NEW YORK (June 15, 2012) -- Researchers at Weill Cornell Medical College have unlocked the structure of a key protein that, when sensing certain viruses and bacteria, triggers the body's immediate immune response.
In the journal Molecular Cell, scientists describe the double wing-like crystal structure of this key protein, known as STING, which is a soldier on the front-line of the body's defense against pathogens. Researchers also show STING in action, displaying evidence of a bacterial infection -- an action that launches the body's innate immune response.
"Activation of STING is crucial to the ability of the human body to pick out bits of molecules secreted by pathogens, including many different viruses and bacteria, and alert the human body that they are there. By solving the structure of this protein, we now know how they do this crucial task," says the study's lead author, Dr. Qian Yin, a postdoctoral associate in the laboratory of Dr. Hao Wu, professor of Biochemistry at Weill Cornell Medical College.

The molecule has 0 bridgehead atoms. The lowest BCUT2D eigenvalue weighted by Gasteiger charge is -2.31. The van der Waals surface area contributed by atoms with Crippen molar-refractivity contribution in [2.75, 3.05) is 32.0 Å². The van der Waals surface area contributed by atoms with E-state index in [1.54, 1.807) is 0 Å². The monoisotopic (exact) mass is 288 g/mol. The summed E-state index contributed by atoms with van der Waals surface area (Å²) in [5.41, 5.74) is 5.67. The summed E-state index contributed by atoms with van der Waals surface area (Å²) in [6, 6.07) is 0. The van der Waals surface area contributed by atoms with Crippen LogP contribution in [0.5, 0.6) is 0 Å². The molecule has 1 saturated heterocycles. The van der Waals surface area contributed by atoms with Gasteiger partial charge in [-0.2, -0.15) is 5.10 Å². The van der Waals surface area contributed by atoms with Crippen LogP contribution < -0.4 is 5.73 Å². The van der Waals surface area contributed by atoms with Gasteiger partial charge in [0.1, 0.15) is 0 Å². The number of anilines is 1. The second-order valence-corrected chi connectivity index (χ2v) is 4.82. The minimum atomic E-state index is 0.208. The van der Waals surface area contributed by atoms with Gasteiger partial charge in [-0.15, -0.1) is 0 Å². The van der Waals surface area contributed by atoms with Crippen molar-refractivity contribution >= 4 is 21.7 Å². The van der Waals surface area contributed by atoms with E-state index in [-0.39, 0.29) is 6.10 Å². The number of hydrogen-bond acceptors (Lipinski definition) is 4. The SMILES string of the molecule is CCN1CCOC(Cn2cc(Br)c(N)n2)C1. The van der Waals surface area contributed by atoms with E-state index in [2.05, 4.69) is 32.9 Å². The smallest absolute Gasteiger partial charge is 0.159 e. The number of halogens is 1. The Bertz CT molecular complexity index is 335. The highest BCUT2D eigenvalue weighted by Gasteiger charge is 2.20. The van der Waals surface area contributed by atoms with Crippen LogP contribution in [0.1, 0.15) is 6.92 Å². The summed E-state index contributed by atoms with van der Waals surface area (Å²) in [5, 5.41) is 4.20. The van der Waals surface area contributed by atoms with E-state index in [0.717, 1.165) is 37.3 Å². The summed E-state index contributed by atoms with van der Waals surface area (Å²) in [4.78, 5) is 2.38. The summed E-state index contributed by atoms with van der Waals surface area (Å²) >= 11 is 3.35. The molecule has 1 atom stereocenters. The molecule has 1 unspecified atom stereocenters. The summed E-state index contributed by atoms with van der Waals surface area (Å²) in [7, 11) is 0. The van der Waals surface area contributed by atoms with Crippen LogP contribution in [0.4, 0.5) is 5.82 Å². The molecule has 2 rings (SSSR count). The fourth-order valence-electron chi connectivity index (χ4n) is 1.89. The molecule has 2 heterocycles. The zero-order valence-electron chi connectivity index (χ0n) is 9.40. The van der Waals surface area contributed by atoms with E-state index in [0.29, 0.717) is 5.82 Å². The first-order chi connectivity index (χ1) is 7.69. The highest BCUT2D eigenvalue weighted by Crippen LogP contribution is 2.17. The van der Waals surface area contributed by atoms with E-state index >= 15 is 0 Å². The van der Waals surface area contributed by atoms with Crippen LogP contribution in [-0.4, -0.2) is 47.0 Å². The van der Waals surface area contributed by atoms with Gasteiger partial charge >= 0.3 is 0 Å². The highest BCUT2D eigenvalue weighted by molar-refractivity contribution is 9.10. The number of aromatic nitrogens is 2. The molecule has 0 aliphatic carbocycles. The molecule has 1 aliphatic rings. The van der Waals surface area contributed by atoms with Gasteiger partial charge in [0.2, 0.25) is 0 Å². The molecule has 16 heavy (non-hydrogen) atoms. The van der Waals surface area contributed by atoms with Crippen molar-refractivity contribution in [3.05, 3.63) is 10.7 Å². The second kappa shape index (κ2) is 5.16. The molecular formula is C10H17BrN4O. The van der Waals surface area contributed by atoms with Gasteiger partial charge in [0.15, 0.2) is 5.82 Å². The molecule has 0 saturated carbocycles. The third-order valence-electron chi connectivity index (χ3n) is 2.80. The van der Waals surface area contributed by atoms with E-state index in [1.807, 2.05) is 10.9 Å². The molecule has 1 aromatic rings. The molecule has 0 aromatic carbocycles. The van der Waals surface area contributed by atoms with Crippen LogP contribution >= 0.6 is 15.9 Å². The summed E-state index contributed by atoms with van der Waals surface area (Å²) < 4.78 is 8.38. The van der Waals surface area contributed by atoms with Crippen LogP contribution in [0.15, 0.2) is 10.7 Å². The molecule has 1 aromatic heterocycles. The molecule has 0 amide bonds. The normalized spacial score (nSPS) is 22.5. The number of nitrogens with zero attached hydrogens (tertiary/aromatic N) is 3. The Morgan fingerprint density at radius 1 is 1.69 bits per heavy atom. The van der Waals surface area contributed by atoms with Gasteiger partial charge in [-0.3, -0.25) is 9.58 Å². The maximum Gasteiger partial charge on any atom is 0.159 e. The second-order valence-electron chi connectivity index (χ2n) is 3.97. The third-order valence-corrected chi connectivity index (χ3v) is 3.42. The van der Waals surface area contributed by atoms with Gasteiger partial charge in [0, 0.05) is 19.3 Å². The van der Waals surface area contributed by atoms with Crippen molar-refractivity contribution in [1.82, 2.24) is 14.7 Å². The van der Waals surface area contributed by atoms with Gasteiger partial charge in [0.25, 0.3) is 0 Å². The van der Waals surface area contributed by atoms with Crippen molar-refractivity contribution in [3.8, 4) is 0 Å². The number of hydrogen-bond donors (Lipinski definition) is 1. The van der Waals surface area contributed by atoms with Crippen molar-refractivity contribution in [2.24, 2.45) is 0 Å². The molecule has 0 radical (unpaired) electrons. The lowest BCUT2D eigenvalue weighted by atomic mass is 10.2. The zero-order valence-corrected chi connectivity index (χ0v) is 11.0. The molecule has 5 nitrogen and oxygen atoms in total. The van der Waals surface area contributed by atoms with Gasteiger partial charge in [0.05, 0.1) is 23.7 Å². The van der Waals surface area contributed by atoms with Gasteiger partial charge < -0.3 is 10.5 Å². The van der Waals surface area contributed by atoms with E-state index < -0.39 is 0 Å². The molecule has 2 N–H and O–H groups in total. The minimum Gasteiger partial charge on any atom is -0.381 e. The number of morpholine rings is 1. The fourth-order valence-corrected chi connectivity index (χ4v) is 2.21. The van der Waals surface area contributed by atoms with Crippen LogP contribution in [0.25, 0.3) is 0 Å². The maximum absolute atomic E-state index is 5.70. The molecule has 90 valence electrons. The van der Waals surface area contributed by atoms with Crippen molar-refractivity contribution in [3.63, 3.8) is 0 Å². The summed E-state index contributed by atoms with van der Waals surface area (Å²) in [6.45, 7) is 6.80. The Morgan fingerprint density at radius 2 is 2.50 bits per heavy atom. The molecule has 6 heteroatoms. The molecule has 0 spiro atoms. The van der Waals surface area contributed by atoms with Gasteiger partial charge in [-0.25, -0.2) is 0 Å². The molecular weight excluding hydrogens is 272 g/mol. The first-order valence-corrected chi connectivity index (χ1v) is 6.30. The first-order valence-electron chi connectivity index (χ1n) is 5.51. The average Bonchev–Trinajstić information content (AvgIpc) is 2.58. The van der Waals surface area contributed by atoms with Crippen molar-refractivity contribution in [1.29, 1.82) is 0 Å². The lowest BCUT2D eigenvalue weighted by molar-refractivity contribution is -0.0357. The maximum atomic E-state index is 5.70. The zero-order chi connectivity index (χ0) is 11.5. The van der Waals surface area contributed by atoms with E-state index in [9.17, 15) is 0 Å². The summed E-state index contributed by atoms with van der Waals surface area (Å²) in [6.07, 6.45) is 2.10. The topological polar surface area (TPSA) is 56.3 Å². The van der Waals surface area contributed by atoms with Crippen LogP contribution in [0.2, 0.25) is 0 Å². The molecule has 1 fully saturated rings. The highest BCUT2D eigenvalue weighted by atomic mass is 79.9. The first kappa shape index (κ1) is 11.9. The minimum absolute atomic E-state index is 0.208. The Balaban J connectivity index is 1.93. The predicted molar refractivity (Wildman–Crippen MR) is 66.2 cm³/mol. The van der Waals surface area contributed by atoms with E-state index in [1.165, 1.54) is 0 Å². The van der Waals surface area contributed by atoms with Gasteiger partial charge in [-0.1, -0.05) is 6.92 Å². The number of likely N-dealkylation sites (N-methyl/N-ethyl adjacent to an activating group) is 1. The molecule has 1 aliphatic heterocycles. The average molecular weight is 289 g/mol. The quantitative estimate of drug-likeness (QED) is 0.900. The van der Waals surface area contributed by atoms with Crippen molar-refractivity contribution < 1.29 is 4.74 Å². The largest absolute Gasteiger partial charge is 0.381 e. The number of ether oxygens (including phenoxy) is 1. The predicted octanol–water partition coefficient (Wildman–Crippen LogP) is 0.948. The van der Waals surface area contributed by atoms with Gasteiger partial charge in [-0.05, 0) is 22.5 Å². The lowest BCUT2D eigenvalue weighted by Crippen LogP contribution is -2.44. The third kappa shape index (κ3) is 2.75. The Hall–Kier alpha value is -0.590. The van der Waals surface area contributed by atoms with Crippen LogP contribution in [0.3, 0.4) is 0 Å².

"The STING structure provides a remarkable example of the pathogen-host interactions in which a unique microbial molecule directly engages the innate immune system," says Dr. Wu, the study's senior investigator and director of the Lab of Cell Signaling at Weill Cornell.
While the findings have no immediate clinical significance, they might be useful in helping to make vaccines against pathogens more effective. "Based on the structure we have of STING interacting with molecules secreted from bacteria, we may be able to design new molecules that induce a stronger, more persistent immune response," says Dr. Yin.
STING's wings and tail respond to invaders
All plant and animal life use an innate immune response to recognize and respond to an assault by pathogens. This primitive response is immediate, but not long-lasting or protective; the secondary, adaptive immune response sets up the long-term defen
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New York- Presbyterian Hospital/Weill Cornell Medical Center/Weill Cornell Medical College